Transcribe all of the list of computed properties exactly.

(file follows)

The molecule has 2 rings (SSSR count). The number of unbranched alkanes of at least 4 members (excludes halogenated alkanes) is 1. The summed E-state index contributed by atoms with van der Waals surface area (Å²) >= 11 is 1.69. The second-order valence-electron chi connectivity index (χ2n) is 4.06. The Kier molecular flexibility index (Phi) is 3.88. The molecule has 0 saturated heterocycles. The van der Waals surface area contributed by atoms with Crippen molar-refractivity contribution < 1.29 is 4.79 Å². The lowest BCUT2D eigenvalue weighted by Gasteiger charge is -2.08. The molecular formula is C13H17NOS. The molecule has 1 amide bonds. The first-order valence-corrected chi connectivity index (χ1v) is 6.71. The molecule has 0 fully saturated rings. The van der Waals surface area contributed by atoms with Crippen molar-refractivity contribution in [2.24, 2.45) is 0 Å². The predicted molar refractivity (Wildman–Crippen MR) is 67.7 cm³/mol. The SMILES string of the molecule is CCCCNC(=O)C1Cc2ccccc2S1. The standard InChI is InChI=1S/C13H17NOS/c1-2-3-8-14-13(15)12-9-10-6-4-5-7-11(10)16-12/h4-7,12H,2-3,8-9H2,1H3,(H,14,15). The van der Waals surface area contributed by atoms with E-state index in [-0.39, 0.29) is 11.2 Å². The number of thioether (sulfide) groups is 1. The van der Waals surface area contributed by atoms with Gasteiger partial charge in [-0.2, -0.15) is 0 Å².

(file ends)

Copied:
The molecule has 2 rings (SSSR count). The number of unbranched alkanes of at least 4 members (excludes halogenated alkanes) is 1. The summed E-state index contributed by atoms with van der Waals surface area (Å²) >= 11 is 1.69. The second-order valence-electron chi connectivity index (χ2n) is 4.06. The Kier molecular flexibility index (Phi) is 3.88. The molecule has 0 saturated heterocycles. The van der Waals surface area contributed by atoms with Crippen molar-refractivity contribution < 1.29 is 4.79 Å². The lowest BCUT2D eigenvalue weighted by Gasteiger charge is -2.08. The molecular formula is C13H17NOS. The molecule has 1 amide bonds. The first-order valence-corrected chi connectivity index (χ1v) is 6.71. The molecule has 0 fully saturated rings. The van der Waals surface area contributed by atoms with Crippen molar-refractivity contribution in [2.24, 2.45) is 0 Å². The predicted molar refractivity (Wildman–Crippen MR) is 67.7 cm³/mol. The SMILES string of the molecule is CCCCNC(=O)C1Cc2ccccc2S1. The standard InChI is InChI=1S/C13H17NOS/c1-2-3-8-14-13(15)12-9-10-6-4-5-7-11(10)16-12/h4-7,12H,2-3,8-9H2,1H3,(H,14,15). The van der Waals surface area contributed by atoms with E-state index in [-0.39, 0.29) is 11.2 Å². The number of thioether (sulfide) groups is 1. The van der Waals surface area contributed by atoms with Gasteiger partial charge in [-0.2, -0.15) is 0 Å².